[22] Yang, G.C. and Alvarez, I.I. (1995) Ultrafast Papanicolaou Stain. An Alternative Preparation for Fine Needle Aspiration Cytology. Acta Cytologica, 39, 55-60.
[23] Prieto, V.G. and Shea, C.R. (2011) Immuno-histochemistry of Melanocytic Proliferations. Archives of Pathology & Laboratory Medicine, 135, 853-859.
[24] Lang, D., Lu, M.M., Huang, L., Engleka, K.A., Zhang, M., Chu, E.Y., et al. (2005) Pax3 Functions at a Nodal Point in Melanocyte Stem Cell Differentiation. Nature, 433, 884-887.
http://dx.doi.org/10.1038/nature03292
[25] Lister, J.A., Capper, A., Zeng, Z., Mathers, M.E., Richardson, J., Paranthaman, K., et al. (2013) A Conditional Zebrafish MITF Mutation Reveals MITF Levels Are Critical for Melanoma Promotion vs. Regression In Vivo. Journal of Investigative Dermatology, 134, 133-140.
[26] Eccles, M.R., He, S., Ahn, A., Slobbe, L.J., Jeffs, A.R., Yoon, H.S., et al. (2013) MITF and PAX3 Play Distinct Roles in Melanoma Cell Migration; Outline of a “Genetic Switch” Theory Involving MITF and PAX3 in Proliferative and Invasive Phenotypes of Melanoma. Frontiers in Oncology, 3, 229.
http://dx.doi.org/10.3389/fonc.2013.00229
[27] Koyanagi, K., O’Day, S.J., Gonzalez, R., Lewis, K., Robinson, W.A., Amatruda, T.T., et al. (2006) Microphthalmia Transcription Factor as a Molecular Marker for Circulating Tumor Cell Detection in Blood of Melanoma Patients. Clinical Cancer Research, 12, 1137-1143.
http://dx.doi.org/10.1158/1078-0432.CCR-05-1847
[28] Gil-Bernabé, A.M., Ferjancic, S., Tlalka, M., Zhao, L., Allen, P.D., Im, J.H., et al. (2012) Recruitment of Monocytes/ Macrophages by Tissue Factor-Mediated Coagulation Is Essential for Metastatic Cell Survival and Premetastatic Niche Establishment in Mice. Blood, 119, 3164-3175.
http://dx.doi.org/10.1182/blood-2011-08-376426
[29] Eljaszewicz, A., Wiese, M., Helmin-Basa, A., Jankowski, M., Gackow-ska, L., Kubiszewska, I., et al. (2013) Collaborating with the Enemy: Function of Macrophages in the Development of Neoplastic Disease. Mediators of Inflammation, 2013, Article ID 831387.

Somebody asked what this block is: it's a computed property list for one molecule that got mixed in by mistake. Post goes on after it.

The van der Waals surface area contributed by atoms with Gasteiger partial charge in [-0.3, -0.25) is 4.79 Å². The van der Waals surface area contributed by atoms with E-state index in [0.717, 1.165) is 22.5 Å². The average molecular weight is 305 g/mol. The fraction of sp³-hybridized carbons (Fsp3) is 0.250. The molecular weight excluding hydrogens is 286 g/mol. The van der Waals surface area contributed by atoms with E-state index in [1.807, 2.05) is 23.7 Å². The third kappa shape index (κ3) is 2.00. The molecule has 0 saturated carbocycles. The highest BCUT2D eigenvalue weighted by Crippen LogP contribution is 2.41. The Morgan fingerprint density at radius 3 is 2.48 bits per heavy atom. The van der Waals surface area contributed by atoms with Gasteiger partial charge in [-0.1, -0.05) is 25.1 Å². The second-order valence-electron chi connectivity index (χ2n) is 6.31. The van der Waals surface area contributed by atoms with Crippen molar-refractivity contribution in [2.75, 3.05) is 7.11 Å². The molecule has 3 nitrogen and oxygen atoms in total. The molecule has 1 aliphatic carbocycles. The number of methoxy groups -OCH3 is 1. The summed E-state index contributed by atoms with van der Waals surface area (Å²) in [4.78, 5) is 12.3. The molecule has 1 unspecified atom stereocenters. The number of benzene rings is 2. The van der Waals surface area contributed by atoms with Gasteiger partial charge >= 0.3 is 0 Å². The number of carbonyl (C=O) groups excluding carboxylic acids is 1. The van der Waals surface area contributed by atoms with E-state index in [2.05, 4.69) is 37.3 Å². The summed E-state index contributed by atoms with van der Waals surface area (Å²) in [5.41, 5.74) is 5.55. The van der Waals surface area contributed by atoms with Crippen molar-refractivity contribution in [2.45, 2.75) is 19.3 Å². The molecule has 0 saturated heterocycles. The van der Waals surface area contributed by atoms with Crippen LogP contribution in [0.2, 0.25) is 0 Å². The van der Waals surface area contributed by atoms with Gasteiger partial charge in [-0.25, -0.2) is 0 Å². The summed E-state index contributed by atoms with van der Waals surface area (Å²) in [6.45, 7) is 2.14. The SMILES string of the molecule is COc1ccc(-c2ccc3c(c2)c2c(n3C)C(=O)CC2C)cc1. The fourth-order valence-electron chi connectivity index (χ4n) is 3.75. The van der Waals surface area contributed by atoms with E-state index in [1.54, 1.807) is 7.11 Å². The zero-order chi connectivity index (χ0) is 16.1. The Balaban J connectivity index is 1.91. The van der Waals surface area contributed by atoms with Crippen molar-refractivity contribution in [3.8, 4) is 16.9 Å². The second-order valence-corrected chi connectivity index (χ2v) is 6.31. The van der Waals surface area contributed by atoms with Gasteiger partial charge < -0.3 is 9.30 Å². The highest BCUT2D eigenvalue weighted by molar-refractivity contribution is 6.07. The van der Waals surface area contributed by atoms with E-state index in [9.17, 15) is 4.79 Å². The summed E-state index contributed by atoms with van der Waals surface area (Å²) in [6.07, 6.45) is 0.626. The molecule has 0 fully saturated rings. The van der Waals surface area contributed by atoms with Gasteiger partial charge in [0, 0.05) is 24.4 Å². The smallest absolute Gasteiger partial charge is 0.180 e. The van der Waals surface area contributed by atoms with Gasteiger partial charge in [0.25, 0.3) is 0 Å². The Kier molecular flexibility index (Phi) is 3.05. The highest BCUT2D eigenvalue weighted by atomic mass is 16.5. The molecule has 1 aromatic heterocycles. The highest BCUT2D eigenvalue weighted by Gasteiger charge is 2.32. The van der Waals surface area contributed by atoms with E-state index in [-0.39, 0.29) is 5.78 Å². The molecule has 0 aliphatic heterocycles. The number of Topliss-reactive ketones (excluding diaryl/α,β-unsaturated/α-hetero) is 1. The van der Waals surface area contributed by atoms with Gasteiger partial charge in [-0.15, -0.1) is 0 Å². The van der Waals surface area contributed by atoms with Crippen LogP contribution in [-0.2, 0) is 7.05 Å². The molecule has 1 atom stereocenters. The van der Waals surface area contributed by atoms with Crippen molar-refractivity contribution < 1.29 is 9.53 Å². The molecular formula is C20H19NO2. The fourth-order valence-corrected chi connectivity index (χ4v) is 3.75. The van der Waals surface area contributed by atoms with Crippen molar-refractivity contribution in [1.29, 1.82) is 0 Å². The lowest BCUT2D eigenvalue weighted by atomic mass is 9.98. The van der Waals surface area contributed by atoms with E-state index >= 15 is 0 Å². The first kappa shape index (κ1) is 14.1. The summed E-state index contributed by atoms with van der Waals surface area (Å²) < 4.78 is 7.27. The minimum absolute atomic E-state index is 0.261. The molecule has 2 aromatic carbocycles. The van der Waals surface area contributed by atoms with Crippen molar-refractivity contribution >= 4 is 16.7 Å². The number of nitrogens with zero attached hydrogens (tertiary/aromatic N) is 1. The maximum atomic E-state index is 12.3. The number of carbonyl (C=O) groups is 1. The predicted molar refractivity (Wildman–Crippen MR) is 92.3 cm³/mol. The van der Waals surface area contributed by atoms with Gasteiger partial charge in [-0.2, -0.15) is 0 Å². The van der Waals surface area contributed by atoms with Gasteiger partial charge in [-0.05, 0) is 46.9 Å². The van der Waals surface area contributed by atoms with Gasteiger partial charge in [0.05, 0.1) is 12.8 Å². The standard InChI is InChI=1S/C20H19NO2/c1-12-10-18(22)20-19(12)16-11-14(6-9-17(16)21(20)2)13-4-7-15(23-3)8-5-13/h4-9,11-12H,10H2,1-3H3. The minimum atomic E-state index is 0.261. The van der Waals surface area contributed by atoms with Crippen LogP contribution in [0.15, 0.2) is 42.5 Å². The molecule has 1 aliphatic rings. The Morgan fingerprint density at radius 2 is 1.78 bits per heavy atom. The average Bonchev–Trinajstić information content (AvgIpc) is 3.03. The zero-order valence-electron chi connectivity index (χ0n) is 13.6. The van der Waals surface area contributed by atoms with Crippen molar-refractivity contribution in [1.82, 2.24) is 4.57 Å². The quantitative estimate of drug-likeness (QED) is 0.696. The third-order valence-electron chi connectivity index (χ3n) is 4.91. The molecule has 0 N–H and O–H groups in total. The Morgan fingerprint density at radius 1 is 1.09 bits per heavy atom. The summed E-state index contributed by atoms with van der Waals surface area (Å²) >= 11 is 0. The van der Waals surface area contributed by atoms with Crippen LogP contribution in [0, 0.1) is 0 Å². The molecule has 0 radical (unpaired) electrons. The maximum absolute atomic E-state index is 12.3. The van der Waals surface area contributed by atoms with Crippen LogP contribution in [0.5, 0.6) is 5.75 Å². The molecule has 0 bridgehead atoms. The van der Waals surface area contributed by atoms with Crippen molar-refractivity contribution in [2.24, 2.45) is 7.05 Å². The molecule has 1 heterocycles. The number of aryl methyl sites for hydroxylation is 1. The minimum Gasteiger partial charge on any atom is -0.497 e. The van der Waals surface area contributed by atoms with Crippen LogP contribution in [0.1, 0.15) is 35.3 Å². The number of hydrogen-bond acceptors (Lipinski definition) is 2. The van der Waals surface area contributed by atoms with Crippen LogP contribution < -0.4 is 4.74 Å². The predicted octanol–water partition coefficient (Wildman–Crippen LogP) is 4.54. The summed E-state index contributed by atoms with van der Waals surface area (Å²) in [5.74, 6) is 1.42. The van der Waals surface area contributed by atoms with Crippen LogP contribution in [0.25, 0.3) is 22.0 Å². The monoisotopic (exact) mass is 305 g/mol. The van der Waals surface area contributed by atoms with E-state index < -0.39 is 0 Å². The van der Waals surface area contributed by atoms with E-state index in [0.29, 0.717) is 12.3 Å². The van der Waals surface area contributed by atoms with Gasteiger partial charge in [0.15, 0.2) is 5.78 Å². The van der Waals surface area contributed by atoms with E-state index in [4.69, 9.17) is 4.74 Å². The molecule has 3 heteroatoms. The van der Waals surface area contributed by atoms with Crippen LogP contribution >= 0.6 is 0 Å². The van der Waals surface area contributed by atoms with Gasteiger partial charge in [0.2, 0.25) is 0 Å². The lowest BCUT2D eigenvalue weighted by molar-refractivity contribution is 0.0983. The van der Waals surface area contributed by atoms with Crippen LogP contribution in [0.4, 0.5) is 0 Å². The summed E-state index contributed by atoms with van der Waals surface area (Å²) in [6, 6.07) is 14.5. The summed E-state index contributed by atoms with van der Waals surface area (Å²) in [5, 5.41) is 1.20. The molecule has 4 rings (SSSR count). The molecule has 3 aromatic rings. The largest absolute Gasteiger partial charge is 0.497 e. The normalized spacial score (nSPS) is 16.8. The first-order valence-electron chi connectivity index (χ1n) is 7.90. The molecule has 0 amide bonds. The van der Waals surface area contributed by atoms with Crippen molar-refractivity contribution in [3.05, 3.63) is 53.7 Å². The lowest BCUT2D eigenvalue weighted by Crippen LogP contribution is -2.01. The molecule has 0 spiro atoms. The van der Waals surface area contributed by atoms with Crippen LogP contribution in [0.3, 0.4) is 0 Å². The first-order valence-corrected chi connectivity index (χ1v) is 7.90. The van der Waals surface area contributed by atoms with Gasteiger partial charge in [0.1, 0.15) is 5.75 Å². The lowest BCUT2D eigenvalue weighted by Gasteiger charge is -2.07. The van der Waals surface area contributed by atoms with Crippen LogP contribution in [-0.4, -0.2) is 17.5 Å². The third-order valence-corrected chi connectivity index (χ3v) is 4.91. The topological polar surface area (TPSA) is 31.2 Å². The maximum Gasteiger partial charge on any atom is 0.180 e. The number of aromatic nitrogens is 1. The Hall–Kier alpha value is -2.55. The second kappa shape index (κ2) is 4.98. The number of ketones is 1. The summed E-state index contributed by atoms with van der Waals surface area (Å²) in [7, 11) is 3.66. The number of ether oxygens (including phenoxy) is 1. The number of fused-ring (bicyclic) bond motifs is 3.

http://dx.doi.org/10.1155/2013/831387
[30] Donepudi, S., Reisinger, S.A., McGregor, J.R., Tharkar, S., Samlowski, S., Ostler, D., et al. (2013) Circulating Tumor Cell Cultures as a Predictive Marker during Salvage Therapy of Refractory Merkel Cell Carcinoma with Chemotherapy and Electron Beam Radiation. Journal of Cancer Therapy, 4, 1162-1166.
http://dx.doi.org/10.4236/jct.2013.47135
[31] Clawson, G.A., Kimchi, E., Patrick, S.D., Xin, P., Harouaka, R., Zheng, S., et al. (2012) Circulating Tumor Cells in Melanoma Patients. PLoS ONE, 7, e41052.
http://dx.doi.org/10.1371/journal.pone.0041052
[32] Zhang, L., Ridgway, L.D., Wetzel, M.D., Ngo, J., Yin, W., Kumar, D., et al. (2013) The Identification and Characterization of Breast Cancer CTCs Competent for Brain Metastasis. Science Translational Medicine, 5, p. 180ra148.
[33] Quintana, E., Shackleton, M., Foster, H.R., Fullen, D.R., Sabel, M.S., Johnson, T.M., et al. (2010) Phenotypic Heterogeneity among Tumorigenic Melanoma Cells from Patients That Is Reversible and Not Hierarchically Organized. Cancer Cell, 18, 510-523.
http://dx.doi.org/10.1016/j.ccr.2010.10.012
[34] Santini, R., Vinci, M.C., Pandolfi, S., Penachioni, J.Y., Montagnani, V., Olivito, B., et al. (2012) HEDGEHOG-GLI Signaling Drives Self-Renewal and Tumorigenicity of Human Melanoma-Initiating Cells. Stem Cells, 30, 1808-1818.
http://dx.doi.org/10.1002/stem.1160
[35] Ni, C. and Huang, J. (2012) Dynamic Regulation of Cancer Stem Cells and Clinical Challenges. Clinical and Translational Oncology, 15, 253-258.
[36] Scheel, C. and Weinberg, R.A. (2011) Phenotypic Plasticity and Epithelial-Mesenchymal Transitions in Cancer and Normal Stem Cells? International Journal of Cancer, 129, 2310-2314.
http://dx.doi.org/10.1002/ijc.26311
[37] Joosse, S.A. and Pantel, K. (2013) Biologic Challenges in the Detection of Circulating Tumor Cells. Cancer Research, 73, 8-11.
http://dx.doi.org/10.1158/0008-5472.CAN-12-3422

  
comments powered by Disqus

Copyright © 2018 by authors and Scientific Research Publishing Inc.

Creative Commons License

This work and the related PDF file are licensed under a Creative Commons Attribution 4.0 International License.